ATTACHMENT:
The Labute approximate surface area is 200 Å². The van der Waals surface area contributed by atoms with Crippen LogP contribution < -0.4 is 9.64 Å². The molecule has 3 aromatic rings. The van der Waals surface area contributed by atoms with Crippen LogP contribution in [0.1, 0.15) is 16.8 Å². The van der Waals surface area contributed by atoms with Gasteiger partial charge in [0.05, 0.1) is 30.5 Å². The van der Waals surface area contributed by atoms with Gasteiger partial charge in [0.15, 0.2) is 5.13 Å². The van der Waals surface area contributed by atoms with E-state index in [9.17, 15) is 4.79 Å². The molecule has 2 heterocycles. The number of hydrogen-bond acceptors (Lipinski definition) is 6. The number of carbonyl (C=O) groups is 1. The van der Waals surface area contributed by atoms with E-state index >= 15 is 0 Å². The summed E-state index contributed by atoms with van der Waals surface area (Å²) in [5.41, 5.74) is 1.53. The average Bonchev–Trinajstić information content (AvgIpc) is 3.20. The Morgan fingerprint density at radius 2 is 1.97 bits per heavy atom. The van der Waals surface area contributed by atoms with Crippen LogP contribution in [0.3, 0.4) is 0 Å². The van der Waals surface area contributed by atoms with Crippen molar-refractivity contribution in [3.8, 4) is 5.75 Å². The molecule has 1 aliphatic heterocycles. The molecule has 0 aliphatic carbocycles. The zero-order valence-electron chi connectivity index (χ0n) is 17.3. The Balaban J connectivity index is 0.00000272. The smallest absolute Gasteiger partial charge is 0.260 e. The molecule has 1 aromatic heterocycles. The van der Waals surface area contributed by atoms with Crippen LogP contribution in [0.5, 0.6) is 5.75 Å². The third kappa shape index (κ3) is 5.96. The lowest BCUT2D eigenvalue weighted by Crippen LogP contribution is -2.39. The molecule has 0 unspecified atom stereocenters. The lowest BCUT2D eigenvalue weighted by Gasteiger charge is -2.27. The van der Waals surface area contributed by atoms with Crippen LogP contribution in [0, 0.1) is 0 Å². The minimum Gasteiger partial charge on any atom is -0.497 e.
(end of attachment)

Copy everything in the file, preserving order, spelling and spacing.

The Labute approximate surface area is 200 Å². The van der Waals surface area contributed by atoms with Crippen LogP contribution < -0.4 is 9.64 Å². The molecule has 3 aromatic rings. The van der Waals surface area contributed by atoms with Crippen LogP contribution in [0.1, 0.15) is 16.8 Å². The van der Waals surface area contributed by atoms with Gasteiger partial charge in [0.05, 0.1) is 30.5 Å². The van der Waals surface area contributed by atoms with Gasteiger partial charge in [0.15, 0.2) is 5.13 Å². The van der Waals surface area contributed by atoms with E-state index in [9.17, 15) is 4.79 Å². The molecule has 2 heterocycles. The number of hydrogen-bond acceptors (Lipinski definition) is 6. The number of carbonyl (C=O) groups is 1. The van der Waals surface area contributed by atoms with E-state index >= 15 is 0 Å². The summed E-state index contributed by atoms with van der Waals surface area (Å²) in [5.41, 5.74) is 1.53. The average Bonchev–Trinajstić information content (AvgIpc) is 3.20. The Morgan fingerprint density at radius 2 is 1.97 bits per heavy atom. The van der Waals surface area contributed by atoms with Crippen LogP contribution in [0.3, 0.4) is 0 Å². The van der Waals surface area contributed by atoms with Crippen molar-refractivity contribution in [3.8, 4) is 5.75 Å². The molecule has 1 aliphatic heterocycles. The molecule has 0 aliphatic carbocycles. The zero-order valence-electron chi connectivity index (χ0n) is 17.3. The Balaban J connectivity index is 0.00000272. The smallest absolute Gasteiger partial charge is 0.260 e. The molecule has 1 aromatic heterocycles. The van der Waals surface area contributed by atoms with Crippen LogP contribution in [0.5, 0.6) is 5.75 Å². The third kappa shape index (κ3) is 5.96. The lowest BCUT2D eigenvalue weighted by Crippen LogP contribution is -2.39. The molecule has 0 unspecified atom stereocenters. The lowest BCUT2D eigenvalue weighted by Gasteiger charge is -2.27. The van der Waals surface area contributed by atoms with Crippen LogP contribution in [0, 0.1) is 0 Å². The minimum Gasteiger partial charge on any atom is -0.497 e.